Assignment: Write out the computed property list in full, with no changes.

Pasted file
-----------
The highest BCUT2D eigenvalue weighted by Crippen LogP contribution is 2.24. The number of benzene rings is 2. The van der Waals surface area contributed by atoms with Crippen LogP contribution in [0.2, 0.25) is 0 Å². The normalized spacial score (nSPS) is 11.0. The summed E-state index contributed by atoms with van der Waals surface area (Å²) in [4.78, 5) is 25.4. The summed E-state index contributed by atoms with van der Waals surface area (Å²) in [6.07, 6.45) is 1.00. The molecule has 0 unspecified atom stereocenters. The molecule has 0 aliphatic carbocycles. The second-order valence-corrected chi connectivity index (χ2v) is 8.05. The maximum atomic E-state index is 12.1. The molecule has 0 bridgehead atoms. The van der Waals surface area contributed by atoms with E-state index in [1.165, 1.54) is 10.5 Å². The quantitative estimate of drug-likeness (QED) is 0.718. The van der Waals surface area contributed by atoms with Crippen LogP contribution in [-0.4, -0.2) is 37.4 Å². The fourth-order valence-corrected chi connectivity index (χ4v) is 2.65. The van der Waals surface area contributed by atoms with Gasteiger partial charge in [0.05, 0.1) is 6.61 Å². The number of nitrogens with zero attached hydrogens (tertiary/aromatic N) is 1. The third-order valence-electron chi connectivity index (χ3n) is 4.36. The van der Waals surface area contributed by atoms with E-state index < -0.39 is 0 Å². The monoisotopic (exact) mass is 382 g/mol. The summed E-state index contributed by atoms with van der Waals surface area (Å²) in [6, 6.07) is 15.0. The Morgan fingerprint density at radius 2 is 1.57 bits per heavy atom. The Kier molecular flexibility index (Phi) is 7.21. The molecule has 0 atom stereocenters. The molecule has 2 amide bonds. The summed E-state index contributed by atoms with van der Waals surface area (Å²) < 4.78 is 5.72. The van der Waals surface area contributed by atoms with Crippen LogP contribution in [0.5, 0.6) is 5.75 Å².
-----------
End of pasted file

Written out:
The highest BCUT2D eigenvalue weighted by Crippen LogP contribution is 2.24. The number of benzene rings is 2. The van der Waals surface area contributed by atoms with Crippen LogP contribution in [0.2, 0.25) is 0 Å². The normalized spacial score (nSPS) is 11.0. The summed E-state index contributed by atoms with van der Waals surface area (Å²) in [4.78, 5) is 25.4. The summed E-state index contributed by atoms with van der Waals surface area (Å²) in [6.07, 6.45) is 1.00. The molecule has 0 unspecified atom stereocenters. The molecule has 0 aliphatic carbocycles. The second-order valence-corrected chi connectivity index (χ2v) is 8.05. The maximum atomic E-state index is 12.1. The molecule has 0 bridgehead atoms. The van der Waals surface area contributed by atoms with E-state index in [1.165, 1.54) is 10.5 Å². The quantitative estimate of drug-likeness (QED) is 0.718. The van der Waals surface area contributed by atoms with Crippen LogP contribution in [-0.4, -0.2) is 37.4 Å². The fourth-order valence-corrected chi connectivity index (χ4v) is 2.65. The van der Waals surface area contributed by atoms with Gasteiger partial charge in [0.05, 0.1) is 6.61 Å². The number of nitrogens with zero attached hydrogens (tertiary/aromatic N) is 1. The third-order valence-electron chi connectivity index (χ3n) is 4.36. The van der Waals surface area contributed by atoms with E-state index < -0.39 is 0 Å². The monoisotopic (exact) mass is 382 g/mol. The summed E-state index contributed by atoms with van der Waals surface area (Å²) in [6, 6.07) is 15.0. The Morgan fingerprint density at radius 2 is 1.57 bits per heavy atom. The Kier molecular flexibility index (Phi) is 7.21. The molecule has 0 atom stereocenters. The molecule has 2 amide bonds. The summed E-state index contributed by atoms with van der Waals surface area (Å²) < 4.78 is 5.72. The van der Waals surface area contributed by atoms with Crippen LogP contribution in [0.5, 0.6) is 5.75 Å².